Measurement

On the Distribution of Traffic Volumes in the Internet and its Implications

Conference paper
Proc IEEE Infocom

This paper updates previous work on fitting traffic profiles. We use more modern statistical techniques to question (and refute) previous assumptions about heavy tails in statistics. In this case we believe that the best fit for traffic volume per unit time is the log-normal distribution. Tail distributions an have big impacts for capacity planning and for prediction of pricing (say 95th percentile).

Mobile Sensor Data Anonymization

Workshop paper
ACM/IEEE International Conference on Internet-of-Things Design and Implementation

This paper looks the problem of releasing time-series data when privacy is a concern. It uses information theory to look at what extra information could "leak" if our device sends motion data. For example, can users be reidentified or can features such as height and weight be determined. A machine learning framework is given that can produce a tradeoff between allowing useful data to pass through while distorting the signal minimally to disguise information we wish to be private.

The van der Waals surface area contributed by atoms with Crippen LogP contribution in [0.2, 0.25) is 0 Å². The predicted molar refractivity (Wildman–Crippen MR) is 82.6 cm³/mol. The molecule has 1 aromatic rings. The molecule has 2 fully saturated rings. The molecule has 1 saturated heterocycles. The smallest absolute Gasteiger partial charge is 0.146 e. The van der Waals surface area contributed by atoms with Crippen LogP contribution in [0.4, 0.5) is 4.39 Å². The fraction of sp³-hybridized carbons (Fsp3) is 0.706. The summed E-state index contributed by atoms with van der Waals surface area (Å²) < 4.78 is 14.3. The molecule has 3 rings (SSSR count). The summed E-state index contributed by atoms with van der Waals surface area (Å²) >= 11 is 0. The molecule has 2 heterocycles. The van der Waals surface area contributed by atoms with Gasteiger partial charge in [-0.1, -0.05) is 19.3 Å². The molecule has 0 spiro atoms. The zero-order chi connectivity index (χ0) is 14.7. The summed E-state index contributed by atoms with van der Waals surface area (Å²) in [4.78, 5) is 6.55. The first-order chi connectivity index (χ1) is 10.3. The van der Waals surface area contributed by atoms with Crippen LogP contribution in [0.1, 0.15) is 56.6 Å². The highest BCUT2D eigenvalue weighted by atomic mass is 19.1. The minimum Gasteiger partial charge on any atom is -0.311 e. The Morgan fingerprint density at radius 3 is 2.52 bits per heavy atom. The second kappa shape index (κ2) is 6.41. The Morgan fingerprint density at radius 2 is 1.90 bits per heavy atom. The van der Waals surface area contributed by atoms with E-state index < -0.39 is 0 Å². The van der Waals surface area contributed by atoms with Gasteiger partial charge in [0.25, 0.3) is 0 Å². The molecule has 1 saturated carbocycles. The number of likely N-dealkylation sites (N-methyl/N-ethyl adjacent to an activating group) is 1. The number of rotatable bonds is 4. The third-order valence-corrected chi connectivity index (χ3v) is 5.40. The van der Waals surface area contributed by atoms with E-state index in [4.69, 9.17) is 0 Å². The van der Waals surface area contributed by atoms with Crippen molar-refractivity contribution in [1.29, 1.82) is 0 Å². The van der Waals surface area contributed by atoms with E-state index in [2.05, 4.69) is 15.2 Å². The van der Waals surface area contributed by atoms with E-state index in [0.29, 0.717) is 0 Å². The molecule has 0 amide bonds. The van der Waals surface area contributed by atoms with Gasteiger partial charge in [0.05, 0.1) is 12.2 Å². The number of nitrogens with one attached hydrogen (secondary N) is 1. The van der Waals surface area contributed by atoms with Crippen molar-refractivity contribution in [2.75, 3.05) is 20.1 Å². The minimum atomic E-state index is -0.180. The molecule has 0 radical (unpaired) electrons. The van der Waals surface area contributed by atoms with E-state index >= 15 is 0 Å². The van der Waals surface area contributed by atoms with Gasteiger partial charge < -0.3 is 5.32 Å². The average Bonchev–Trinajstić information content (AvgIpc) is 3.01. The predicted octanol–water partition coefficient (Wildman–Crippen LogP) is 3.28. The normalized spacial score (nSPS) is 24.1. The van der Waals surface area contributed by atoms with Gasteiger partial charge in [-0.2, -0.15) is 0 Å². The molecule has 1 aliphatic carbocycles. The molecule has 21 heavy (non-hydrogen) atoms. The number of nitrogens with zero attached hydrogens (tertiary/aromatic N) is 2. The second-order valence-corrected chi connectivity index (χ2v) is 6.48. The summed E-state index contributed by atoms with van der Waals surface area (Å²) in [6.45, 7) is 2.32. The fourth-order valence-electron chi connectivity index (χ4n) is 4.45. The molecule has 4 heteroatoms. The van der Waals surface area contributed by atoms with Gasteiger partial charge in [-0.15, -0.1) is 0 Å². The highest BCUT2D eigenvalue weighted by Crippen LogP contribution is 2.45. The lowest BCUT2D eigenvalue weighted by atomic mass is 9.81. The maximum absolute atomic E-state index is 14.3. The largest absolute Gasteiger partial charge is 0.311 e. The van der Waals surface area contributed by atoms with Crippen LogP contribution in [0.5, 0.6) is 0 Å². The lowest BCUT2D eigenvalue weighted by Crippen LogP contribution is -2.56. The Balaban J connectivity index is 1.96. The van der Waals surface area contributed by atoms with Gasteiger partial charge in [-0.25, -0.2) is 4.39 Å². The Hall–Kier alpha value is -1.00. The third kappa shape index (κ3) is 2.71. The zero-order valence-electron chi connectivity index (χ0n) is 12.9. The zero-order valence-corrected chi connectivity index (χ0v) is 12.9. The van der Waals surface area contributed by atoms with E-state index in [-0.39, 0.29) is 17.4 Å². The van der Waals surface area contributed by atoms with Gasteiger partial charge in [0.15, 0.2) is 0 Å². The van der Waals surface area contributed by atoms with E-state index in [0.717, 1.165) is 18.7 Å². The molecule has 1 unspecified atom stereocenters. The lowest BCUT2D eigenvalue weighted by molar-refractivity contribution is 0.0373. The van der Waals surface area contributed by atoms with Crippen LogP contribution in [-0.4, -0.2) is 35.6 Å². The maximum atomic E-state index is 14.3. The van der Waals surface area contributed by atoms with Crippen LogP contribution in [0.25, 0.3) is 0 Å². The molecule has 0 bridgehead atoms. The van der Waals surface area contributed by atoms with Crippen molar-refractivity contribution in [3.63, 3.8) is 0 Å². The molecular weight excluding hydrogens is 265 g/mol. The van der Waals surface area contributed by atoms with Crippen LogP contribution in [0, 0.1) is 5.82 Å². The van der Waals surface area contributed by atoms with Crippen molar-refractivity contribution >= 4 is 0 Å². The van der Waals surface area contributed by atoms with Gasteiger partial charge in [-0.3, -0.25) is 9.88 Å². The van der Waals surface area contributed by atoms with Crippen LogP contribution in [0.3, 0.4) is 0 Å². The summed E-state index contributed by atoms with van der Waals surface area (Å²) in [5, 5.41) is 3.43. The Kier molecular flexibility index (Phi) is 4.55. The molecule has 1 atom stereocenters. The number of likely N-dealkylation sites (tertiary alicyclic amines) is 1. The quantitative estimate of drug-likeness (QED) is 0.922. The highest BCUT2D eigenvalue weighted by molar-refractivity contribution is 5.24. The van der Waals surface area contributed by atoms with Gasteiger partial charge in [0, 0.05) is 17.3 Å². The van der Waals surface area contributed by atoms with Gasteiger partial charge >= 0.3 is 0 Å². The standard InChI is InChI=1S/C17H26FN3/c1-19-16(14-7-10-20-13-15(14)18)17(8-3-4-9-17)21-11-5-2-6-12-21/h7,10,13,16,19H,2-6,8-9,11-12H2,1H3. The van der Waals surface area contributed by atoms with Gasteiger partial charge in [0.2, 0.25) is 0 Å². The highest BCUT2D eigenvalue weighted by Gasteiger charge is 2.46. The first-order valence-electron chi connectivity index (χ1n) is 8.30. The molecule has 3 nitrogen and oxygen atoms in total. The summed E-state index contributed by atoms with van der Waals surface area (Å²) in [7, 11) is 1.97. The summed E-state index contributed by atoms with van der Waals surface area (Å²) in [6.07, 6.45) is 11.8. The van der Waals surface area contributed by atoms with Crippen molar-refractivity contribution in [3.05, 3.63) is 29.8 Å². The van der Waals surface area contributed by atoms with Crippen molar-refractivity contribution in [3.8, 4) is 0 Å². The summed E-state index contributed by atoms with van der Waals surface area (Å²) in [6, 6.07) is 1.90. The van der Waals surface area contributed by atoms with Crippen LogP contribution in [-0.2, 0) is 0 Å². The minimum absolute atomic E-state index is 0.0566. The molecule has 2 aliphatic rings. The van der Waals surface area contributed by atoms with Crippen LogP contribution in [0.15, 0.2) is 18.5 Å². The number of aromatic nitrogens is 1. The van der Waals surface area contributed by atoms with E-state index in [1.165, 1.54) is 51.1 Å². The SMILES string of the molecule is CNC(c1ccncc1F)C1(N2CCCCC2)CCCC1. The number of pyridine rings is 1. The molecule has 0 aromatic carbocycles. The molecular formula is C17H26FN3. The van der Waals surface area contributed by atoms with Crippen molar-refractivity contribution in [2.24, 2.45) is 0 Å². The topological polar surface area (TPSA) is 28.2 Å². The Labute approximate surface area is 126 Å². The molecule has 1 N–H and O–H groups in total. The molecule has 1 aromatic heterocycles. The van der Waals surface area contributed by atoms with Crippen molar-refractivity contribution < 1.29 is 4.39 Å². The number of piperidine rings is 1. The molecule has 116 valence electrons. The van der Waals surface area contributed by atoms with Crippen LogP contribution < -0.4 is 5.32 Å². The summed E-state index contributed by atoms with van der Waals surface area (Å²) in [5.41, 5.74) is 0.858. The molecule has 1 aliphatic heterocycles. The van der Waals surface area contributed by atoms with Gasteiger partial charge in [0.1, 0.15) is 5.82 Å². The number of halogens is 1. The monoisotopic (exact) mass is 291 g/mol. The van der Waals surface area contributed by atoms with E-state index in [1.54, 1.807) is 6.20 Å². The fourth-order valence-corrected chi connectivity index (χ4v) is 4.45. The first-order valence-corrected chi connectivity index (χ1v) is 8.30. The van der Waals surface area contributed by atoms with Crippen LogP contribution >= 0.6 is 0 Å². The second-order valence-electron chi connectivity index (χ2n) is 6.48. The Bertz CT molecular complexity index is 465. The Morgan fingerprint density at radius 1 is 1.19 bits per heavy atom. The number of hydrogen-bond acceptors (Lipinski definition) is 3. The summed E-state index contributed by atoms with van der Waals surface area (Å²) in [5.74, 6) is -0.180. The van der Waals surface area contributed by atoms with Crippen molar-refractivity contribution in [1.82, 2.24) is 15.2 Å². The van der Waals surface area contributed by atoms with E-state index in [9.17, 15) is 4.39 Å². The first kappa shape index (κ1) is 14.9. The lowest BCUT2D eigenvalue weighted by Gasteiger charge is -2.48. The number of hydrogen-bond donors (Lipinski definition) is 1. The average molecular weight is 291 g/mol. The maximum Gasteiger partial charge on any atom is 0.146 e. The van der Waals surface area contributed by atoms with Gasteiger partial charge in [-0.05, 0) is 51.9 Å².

On rate limitation mechanisms for TCP throughput: a longitudinal analysis

Journal Paper
Computer Networks

This paper is a considerably expanded version of the INFOCOM paper.

Again it argues that TCP is no longer mainly controlled by loss and congestion but instead by algorithms and settings under the control of the sender or receiver deliberately or accidentally designed to restrict throughput for a variety of reasons (for example limiting video sending to the rate at which the viewer is watching).

It contains extended discussion of the methodology and in particular how flight and RTT data was extracted from passive traces.

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